Having Heskey in A-League would buck a trend towards mobility
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England's Emile Heskey. AP Photo/Tom Hevezi
If the rumours and reports linking former Liverpool FC striker Emile Heskey to A-League club the Newcastle Jets are true, then unfortunately, after the great gains made by the signing of Alessandro Del Piero, it would buck a trend towards mobility.
This argument has nothing to do with Heskey’s nationality but everything to do with the technical evolution of Australia’s domestic competition over the past few seasons.
While Heskey is a well recognised name to those in this country obsesssd by the English Premier League, anyone who actually watches it would recognise that Heskey’s best days were at least a decade ago, when he had a good season or two at Leicester City.
As his career has moved on at various clubs, clumsy touches and an inability to link have been his hallmarks, for club and country.
His recent goal-scoring record and general play has become the subject of many a joke across England.
The fact he isn’t been chased by too many others must say something.
After the credibility garnered by the signing of Del Piero, showing us to be bold and ambitious, landing on Heskey would be a reality check, a reminder that we still have much to learn.
His signature would fly against everything that Jets manager Gary van Egmond is purportedly putting together: a young squad, full of mobility, that like to move it around and keep it down.
Yes, the Jets might never have had a great number 9, bringing in such disasters as Jardel and Edmundo Zura, but the addition of a weightlifter like Heskey doesn’t appear the answer.
Increasingly, better educated A-League managers are making smarter recruitment decisions, evidenced by Ange Postecoglou bringing in Besart Berisha and Perth Glory’s chase of Shane Smeltz.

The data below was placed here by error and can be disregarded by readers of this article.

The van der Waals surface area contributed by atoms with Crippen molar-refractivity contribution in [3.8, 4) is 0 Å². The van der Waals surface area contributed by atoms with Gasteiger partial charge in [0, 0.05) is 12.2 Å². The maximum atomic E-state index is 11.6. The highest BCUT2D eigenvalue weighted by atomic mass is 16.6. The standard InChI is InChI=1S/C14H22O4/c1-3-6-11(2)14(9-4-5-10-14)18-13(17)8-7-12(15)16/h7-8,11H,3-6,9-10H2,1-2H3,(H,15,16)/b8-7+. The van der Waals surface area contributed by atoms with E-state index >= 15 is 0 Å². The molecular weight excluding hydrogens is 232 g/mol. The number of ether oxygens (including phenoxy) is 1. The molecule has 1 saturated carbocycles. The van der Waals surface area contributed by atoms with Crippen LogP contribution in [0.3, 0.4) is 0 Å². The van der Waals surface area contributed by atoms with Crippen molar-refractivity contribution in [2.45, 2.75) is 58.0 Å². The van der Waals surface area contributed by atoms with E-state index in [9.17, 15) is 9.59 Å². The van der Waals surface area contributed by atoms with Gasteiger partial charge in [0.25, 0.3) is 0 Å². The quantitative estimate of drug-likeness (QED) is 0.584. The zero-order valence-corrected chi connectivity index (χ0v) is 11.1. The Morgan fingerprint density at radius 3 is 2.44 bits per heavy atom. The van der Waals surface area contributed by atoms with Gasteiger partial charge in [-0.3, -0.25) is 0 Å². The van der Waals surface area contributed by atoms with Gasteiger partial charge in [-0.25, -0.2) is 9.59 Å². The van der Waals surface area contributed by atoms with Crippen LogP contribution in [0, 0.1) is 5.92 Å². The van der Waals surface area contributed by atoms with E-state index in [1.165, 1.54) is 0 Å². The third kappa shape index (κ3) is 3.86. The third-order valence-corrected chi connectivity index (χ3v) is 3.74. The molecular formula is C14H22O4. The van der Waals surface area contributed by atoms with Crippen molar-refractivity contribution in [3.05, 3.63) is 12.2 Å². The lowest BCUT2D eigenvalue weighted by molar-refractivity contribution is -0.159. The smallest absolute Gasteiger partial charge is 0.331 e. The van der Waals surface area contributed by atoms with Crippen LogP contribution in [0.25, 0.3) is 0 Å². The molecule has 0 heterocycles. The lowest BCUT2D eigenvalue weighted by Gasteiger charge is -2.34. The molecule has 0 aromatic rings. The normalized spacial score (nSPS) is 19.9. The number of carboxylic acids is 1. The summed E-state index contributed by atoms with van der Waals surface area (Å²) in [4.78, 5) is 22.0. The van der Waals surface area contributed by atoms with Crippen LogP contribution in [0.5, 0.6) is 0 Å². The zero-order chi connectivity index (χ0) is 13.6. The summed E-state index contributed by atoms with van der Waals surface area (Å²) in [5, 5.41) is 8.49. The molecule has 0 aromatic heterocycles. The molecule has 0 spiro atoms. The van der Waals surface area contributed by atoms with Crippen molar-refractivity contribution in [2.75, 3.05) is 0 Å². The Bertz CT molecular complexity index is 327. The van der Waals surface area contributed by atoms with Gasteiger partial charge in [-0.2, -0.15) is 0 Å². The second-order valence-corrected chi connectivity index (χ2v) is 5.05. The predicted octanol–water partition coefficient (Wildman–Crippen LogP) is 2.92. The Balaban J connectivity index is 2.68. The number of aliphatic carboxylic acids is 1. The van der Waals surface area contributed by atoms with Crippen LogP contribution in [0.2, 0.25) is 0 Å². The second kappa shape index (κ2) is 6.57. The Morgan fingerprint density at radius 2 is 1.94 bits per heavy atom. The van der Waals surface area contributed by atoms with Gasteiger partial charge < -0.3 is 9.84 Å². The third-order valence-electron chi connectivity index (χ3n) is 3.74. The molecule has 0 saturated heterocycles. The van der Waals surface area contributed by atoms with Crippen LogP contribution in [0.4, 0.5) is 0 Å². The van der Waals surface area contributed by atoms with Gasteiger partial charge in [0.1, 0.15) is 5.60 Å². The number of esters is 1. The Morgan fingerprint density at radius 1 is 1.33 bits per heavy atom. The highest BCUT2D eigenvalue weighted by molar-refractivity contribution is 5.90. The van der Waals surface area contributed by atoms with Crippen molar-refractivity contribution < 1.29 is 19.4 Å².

Others that have gone down the path of big target-men have been less successful.
Last season, when Graham Arnold lost Matt Simon to Korea, he went for John Sutton. He proved a flop.
Famously, Vitezslav Lavicka made a big song and dance a couple of seasons ago about signing a big target-man to hold up Sydney FC’s play.
He waited and waited, trailing all sorts, before bringing in the likes of Juho Makela and Bruno Cazarine.
While Cazarine did score goals, he never quite suited the defensive Lavicka strategy, which was more about sitting and waiting rather than getting on the front foot and getting balls in from wide.
The evolution of the standard of the league into a more mobile, technical competition, is the main reason target men have generally struggled.
That and the general size of our central defenders.
The likes of Michael Beauchamp, for example, would rather fancy facing up to a Heskey over a Berisha or Archie Thompson.
At a time when the modern game is moving more and more away from big, bustling target men, to mobility, Heskey would defy the trend.
This, unfortunately, would be a signing that takes the A-League back a few years to the days before the likes of Carlos Hernandez, Jason Culina, Thomas Broich and Berisha lifted its technical level from the dire standards of the opening three or four seasons.
In truth, Heskey might not be the only big target man on an A-League roster this season, with Melbourne Heart manager John Aloisi moved to bolster his striking stocks by bringing in Dylan Macallister, while Ricki Herbert emphasised the “presence” of Belgian signing Stein Huysegems.
Elsewhere, and judging by my first look at West Sydney Wanderers’ Croatian recruit Dino Kresinger last week, Tony Popovic has also gone for a big man as the focal point in his attack.
Crosstown rivals, Sydney FC, appear to have gone the other way, with Kruno Lovrek seemingly the type of mobile, technical striker that is equally as comfortable roaming outside the box as he is inside.
It’s the same at Melbourne Victory, where Guilherme Finkler has been added to the front third stocks, and Adelaide, where John Kosmina has brought in diminutive Argentine Jeronimo Neumann.
Increasingly, this appears to be the trend not only overseas, but in the A-League.
And while the likes of Heskey might bring some variety, the move to a more technical and mobile front third appears the more likely solution.
Follow Tony on Twitter @TonyTannousTRBA
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